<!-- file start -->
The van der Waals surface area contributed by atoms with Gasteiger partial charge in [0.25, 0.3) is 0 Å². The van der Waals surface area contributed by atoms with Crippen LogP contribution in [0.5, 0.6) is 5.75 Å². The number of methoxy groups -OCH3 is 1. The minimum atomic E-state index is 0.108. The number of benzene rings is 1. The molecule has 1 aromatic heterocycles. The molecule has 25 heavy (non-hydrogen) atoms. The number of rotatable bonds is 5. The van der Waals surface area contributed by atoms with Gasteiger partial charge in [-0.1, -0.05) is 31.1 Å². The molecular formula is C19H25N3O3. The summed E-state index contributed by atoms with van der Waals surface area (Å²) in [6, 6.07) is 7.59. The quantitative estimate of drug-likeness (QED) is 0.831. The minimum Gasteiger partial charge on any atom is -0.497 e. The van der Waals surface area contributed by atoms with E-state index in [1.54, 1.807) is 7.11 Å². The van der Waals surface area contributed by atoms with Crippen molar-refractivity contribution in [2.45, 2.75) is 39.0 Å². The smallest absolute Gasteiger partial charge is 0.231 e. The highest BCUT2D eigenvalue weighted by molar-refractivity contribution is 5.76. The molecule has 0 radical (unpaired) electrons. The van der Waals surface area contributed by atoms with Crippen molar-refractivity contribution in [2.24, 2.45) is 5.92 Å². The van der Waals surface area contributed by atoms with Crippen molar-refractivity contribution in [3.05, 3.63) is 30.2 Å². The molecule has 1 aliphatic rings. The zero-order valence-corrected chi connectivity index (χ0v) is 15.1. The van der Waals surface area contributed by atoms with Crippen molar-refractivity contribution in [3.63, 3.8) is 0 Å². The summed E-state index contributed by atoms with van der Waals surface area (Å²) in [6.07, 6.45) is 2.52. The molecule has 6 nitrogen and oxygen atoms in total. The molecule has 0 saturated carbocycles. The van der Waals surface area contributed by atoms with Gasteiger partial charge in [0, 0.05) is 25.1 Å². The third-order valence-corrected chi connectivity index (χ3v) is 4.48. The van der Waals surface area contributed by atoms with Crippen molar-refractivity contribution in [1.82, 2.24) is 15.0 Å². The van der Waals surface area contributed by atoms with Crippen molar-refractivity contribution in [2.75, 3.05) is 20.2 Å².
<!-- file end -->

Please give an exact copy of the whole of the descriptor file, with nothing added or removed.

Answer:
The van der Waals surface area contributed by atoms with Gasteiger partial charge in [0.25, 0.3) is 0 Å². The van der Waals surface area contributed by atoms with Crippen LogP contribution in [0.5, 0.6) is 5.75 Å². The number of methoxy groups -OCH3 is 1. The minimum atomic E-state index is 0.108. The number of benzene rings is 1. The molecule has 1 aromatic heterocycles. The molecule has 25 heavy (non-hydrogen) atoms. The number of rotatable bonds is 5. The van der Waals surface area contributed by atoms with Gasteiger partial charge in [-0.1, -0.05) is 31.1 Å². The molecular formula is C19H25N3O3. The summed E-state index contributed by atoms with van der Waals surface area (Å²) in [6, 6.07) is 7.59. The quantitative estimate of drug-likeness (QED) is 0.831. The minimum Gasteiger partial charge on any atom is -0.497 e. The van der Waals surface area contributed by atoms with E-state index in [1.54, 1.807) is 7.11 Å². The van der Waals surface area contributed by atoms with Crippen molar-refractivity contribution in [2.45, 2.75) is 39.0 Å². The smallest absolute Gasteiger partial charge is 0.231 e. The highest BCUT2D eigenvalue weighted by molar-refractivity contribution is 5.76. The molecule has 0 radical (unpaired) electrons. The van der Waals surface area contributed by atoms with Crippen molar-refractivity contribution in [2.24, 2.45) is 5.92 Å². The van der Waals surface area contributed by atoms with Crippen molar-refractivity contribution in [3.05, 3.63) is 30.2 Å². The molecule has 1 aliphatic rings. The zero-order valence-corrected chi connectivity index (χ0v) is 15.1. The van der Waals surface area contributed by atoms with Crippen molar-refractivity contribution in [3.63, 3.8) is 0 Å². The summed E-state index contributed by atoms with van der Waals surface area (Å²) in [6.07, 6.45) is 2.52. The molecule has 6 nitrogen and oxygen atoms in total. The molecule has 0 saturated carbocycles. The van der Waals surface area contributed by atoms with Gasteiger partial charge in [0, 0.05) is 25.1 Å². The third-order valence-corrected chi connectivity index (χ3v) is 4.48. The van der Waals surface area contributed by atoms with Crippen molar-refractivity contribution in [1.82, 2.24) is 15.0 Å². The van der Waals surface area contributed by atoms with Crippen molar-refractivity contribution in [2.75, 3.05) is 20.2 Å².